The local knowledge that fishermen had of the reefs, which allowed them to identify an area they could give up, turned out to be crucial in helping to protect the waters, Pascobello said. The area in which fishing was prohibited ended up functioning as a highly productive breeding ground for the region’s fish.
“If I ask a scientist where the grouper lays its eggs, no one will be able to answer me,” said Pascobello. “But if I ask the fishermen, they know.”
By agreeing to leave the part of the reef that plays a crucial role in fish reproduction completely untouched, Apo has achieved the solution he was looking for and that benefits everyone.
“In ten years, the biomass of fish has multiplied by three,” said Alcala. The result was beneficial for the environment and for fishermen.
Since then, the Apo community, which has less than a thousand inhabitants, has already helped several communities in the Philippines and even Indonesia to create their own sanctuaries, always stressing the importance of taking into account not only the knowledge of scientists, but also the local know-how.
The increase in fish biomass was not the only economic benefit of the sanctuary: it has also been attracting tourists. Apo is now visited by scuba and snorkelers.
Fishing is still a central element of the island’s identity.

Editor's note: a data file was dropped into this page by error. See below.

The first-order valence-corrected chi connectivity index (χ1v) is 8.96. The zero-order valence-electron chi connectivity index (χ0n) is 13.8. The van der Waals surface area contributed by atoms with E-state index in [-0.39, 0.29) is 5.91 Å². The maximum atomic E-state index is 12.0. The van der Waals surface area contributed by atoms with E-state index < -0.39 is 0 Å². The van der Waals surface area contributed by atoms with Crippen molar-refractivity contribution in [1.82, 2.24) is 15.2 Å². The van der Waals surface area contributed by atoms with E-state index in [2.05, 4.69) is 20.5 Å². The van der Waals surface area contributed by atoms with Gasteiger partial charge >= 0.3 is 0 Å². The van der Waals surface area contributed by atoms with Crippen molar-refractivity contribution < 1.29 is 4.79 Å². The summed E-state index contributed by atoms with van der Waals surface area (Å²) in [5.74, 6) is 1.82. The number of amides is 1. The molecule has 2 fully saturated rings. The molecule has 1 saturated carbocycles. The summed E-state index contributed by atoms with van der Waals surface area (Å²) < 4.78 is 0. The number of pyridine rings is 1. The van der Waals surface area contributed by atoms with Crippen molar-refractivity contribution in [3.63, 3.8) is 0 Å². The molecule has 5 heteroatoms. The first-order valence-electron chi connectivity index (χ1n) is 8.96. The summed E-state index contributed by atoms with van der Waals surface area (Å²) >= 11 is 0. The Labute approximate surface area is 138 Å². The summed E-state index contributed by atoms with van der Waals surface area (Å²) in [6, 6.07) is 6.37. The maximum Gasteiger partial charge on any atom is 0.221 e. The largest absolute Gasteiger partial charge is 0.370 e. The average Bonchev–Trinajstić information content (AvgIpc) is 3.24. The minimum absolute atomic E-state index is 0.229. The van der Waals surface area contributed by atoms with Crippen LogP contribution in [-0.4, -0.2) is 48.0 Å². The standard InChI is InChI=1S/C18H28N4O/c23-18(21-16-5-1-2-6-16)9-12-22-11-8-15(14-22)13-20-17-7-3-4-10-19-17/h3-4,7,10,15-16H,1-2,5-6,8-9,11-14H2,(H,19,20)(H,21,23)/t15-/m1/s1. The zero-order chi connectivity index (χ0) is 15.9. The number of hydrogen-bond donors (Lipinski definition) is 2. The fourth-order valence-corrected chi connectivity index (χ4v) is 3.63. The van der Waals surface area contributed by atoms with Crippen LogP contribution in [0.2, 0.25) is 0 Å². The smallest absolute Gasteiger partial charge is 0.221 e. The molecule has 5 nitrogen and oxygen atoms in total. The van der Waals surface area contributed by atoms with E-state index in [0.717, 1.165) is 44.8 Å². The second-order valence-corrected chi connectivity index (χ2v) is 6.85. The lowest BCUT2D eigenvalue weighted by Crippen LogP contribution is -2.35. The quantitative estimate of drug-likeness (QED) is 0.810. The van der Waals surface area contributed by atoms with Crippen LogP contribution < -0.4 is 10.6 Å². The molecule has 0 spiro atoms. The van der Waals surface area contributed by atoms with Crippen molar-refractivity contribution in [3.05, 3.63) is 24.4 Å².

Apo kids often go to the beach at sunset. They gather around natural pools, examining specimens in the crystal clear water, picking up shells and rocks to sell, crustaceans to play with and fish bait for their parents. Using homemade swimming goggles, they dive to untangle fishing nets. Some of them go out alone in small boats.
Apo conservation efforts have been ongoing for 40 years, with little outside financial assistance. But they are now threatened by the accelerating pace of climate change, which disproportionately affects the poorest populations — and often hits the hardest communities that contribute the least to carbon emissions. This is the case with the inhabitants of Apo, who spend a good part of the day without using electricity.
Apo fishermen like Tabanera know that climate change poses an existential risk for them, but on a day-to-day basis they focus on the immediate struggle for survival.
“We are poor, we don’t have much to be proud of,” Tabanera said.
Still, he sees the turtles’ presence on the island as a positive thing, a sign that Apo’s waters are healthy enough, at least for now, for fishermen to put food on the table. And he hopes the tourists who come to see the turtles will help spread the word about what is done on the island and the bleak future it faces as a result of climate change.
“As little as we earn from the sea, our dream is to continue to earn a living from it,” he said.
In his house, Tabanera has an “altar” of lucky hooks, all rusted from the salt water and damp air. They remind him of some of the times he had the best results with fishing.
“Someday, who knows, everyone will be able to improve their condition”, he says.
Translation by Clara Allain